4 out of 10 cancer cases linked to obesity: New study Health


Reflecting the rising threat of obesity, a latest study has found that the number of cancers related to excess weight is increasing manifold. Obesity may put a person at greater risk for cancer than was previously thought. A new research spanning four decades involving 4.1 million participants has revealed that obesity-related cancer can now be found in 4 in 10 people. Studies have also linked 30 types of cancer to obesity. Compared to the earlier 13 types of dangerous diseases associated with obesity, this number has now increased to 32. (Also Read | World Obesity Day 2024: Healthy habits for kids to prevent childhood obesity)

The research, conducted by Lund University in Malmo, Sweden, studied the weight and lifestyle of more than 4.1 million participants for a period of four decades.  (Photo by Taufiq Barbhuiya on Unsplash)
The research, conducted by Lund University in Malmo, Sweden, studied the weight and lifestyle of more than 4.1 million participants for a period of four decades. (Photo by Taufiq Barbhuiya on Unsplash)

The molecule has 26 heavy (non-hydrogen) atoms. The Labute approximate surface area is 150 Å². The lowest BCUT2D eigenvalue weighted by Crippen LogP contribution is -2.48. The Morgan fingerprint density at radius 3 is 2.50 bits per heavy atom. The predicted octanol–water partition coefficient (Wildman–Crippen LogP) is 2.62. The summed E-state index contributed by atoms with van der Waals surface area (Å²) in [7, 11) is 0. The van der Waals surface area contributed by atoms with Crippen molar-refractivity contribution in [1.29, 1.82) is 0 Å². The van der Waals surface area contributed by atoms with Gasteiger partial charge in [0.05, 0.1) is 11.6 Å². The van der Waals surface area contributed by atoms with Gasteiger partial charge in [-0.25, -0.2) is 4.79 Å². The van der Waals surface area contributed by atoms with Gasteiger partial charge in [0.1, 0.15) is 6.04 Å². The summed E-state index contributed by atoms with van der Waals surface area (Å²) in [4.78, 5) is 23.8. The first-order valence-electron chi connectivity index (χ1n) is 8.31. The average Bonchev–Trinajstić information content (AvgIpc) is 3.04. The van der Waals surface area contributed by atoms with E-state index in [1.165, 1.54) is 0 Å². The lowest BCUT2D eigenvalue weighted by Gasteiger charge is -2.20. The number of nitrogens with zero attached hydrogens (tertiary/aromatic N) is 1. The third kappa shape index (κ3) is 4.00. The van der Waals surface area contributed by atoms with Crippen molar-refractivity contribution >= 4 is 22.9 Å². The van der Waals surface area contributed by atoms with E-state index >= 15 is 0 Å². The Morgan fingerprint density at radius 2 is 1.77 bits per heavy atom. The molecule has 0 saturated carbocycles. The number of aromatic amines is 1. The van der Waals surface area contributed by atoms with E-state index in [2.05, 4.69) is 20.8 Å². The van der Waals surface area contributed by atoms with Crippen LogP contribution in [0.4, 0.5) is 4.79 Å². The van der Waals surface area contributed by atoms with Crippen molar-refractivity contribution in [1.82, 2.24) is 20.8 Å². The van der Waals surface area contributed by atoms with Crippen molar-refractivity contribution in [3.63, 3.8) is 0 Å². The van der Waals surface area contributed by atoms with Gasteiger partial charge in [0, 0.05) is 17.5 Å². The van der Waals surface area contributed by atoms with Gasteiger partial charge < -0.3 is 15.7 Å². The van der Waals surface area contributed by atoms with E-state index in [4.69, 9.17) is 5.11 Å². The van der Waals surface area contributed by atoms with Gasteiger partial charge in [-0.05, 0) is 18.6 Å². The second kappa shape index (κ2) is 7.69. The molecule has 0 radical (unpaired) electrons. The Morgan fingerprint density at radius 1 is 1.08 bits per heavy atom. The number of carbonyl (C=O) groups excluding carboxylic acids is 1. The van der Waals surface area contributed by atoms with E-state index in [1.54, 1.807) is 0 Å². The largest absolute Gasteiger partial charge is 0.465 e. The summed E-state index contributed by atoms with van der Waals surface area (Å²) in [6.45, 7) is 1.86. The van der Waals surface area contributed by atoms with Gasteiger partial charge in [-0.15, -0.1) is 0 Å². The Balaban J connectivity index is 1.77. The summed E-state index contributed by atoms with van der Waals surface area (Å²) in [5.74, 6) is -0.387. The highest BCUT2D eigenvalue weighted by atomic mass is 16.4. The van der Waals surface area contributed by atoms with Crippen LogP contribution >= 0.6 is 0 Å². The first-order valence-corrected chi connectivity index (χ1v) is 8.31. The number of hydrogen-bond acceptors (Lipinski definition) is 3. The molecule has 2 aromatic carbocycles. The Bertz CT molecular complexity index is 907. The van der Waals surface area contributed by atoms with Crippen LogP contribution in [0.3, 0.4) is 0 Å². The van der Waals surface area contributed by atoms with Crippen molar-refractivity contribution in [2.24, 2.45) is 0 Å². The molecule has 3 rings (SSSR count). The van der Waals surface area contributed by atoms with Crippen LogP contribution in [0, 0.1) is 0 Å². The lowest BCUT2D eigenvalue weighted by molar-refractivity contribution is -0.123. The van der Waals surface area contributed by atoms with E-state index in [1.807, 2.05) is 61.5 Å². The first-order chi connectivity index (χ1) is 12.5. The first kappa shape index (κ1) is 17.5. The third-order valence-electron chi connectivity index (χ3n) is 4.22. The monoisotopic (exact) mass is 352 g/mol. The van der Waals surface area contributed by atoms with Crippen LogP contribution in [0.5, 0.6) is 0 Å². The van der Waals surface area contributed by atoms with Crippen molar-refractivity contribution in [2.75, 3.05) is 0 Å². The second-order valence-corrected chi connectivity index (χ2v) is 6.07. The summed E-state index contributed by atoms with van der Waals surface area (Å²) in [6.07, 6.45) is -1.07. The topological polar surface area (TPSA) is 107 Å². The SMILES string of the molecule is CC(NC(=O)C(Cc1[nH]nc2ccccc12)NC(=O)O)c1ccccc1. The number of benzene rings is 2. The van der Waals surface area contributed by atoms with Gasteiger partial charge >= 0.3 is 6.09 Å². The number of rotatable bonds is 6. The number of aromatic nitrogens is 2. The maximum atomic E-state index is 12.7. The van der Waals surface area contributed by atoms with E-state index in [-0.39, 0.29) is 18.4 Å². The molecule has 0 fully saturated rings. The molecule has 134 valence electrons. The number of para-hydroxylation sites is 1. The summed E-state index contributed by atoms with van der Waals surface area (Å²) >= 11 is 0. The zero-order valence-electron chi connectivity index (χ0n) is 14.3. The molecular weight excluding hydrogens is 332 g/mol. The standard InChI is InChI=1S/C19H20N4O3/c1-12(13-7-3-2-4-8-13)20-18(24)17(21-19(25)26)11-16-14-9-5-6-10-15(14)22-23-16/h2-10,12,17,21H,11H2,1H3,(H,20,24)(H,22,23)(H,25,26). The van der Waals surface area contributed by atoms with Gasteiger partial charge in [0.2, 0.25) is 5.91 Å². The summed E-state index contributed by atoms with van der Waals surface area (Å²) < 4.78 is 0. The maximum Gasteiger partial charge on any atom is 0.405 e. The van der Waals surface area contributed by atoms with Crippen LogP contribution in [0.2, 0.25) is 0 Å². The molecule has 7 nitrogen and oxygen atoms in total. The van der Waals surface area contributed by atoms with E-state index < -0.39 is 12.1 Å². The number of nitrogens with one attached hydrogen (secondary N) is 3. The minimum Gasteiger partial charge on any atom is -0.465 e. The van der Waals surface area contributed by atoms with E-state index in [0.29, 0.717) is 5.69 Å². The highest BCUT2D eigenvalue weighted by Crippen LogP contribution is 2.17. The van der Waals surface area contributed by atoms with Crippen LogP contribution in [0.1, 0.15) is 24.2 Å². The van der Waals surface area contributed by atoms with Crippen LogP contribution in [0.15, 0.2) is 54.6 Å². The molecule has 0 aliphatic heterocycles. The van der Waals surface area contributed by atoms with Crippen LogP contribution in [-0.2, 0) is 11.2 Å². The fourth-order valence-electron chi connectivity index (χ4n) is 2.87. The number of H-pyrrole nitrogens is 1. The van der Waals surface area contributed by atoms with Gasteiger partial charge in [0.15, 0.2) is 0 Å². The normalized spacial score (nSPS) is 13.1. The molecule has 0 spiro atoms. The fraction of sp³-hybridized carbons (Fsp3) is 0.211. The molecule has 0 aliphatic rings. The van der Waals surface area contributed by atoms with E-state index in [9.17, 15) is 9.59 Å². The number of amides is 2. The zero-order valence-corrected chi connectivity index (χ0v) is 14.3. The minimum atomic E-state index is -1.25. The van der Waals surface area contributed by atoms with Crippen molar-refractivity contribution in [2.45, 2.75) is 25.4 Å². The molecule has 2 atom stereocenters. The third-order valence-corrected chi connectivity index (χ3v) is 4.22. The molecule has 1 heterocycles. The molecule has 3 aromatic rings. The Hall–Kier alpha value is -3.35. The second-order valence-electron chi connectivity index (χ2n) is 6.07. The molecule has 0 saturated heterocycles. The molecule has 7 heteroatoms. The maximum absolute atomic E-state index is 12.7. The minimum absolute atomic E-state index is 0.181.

Even though society is becoming prosperous as a result of economic growth and new opportunities, dietary patterns are becoming less healthy among a large number of people around the world leading to increasing concerns related to obesity. Given that massive medical expenses can burn a deep hole in the pockets of people suffering from serious diseases, obesity-related problems threaten to turn into a national public health emergency. As poor diet is taking a toll on health, Indian health authorities have also recently issued an advisory to reduce junk food from daily diet and adopt a healthy lifestyle.

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The research, conducted by Lund University in Malmo, Sweden, studied the weight and lifestyle of more than 4.1 million participants over a period of four decades. Researchers examined 122 types and subtypes of the disease in one study and pinpointed 32 forms of cancer with a connection to obesity. 13 had already been identified by the International Agency for Research on Cancer in 2016, including breast, bowel, uterine and kidney cancers. The study identified for the first time 19 potentially obesity-related cancers, including malignant melanoma, gastric tumors, cancers of the small intestine and pituitary glands, as well as cancers of the head and neck, vulvar and penis.

The study also found that every five-point increase in BMI – which is equivalent to gaining about three stone for someone who is a healthy weight, increased the chance of developing certain cancers by 24 per cent in men and 13 per cent in women.

The findings of the study will be presented at the European Congress on Obesity in Venice.

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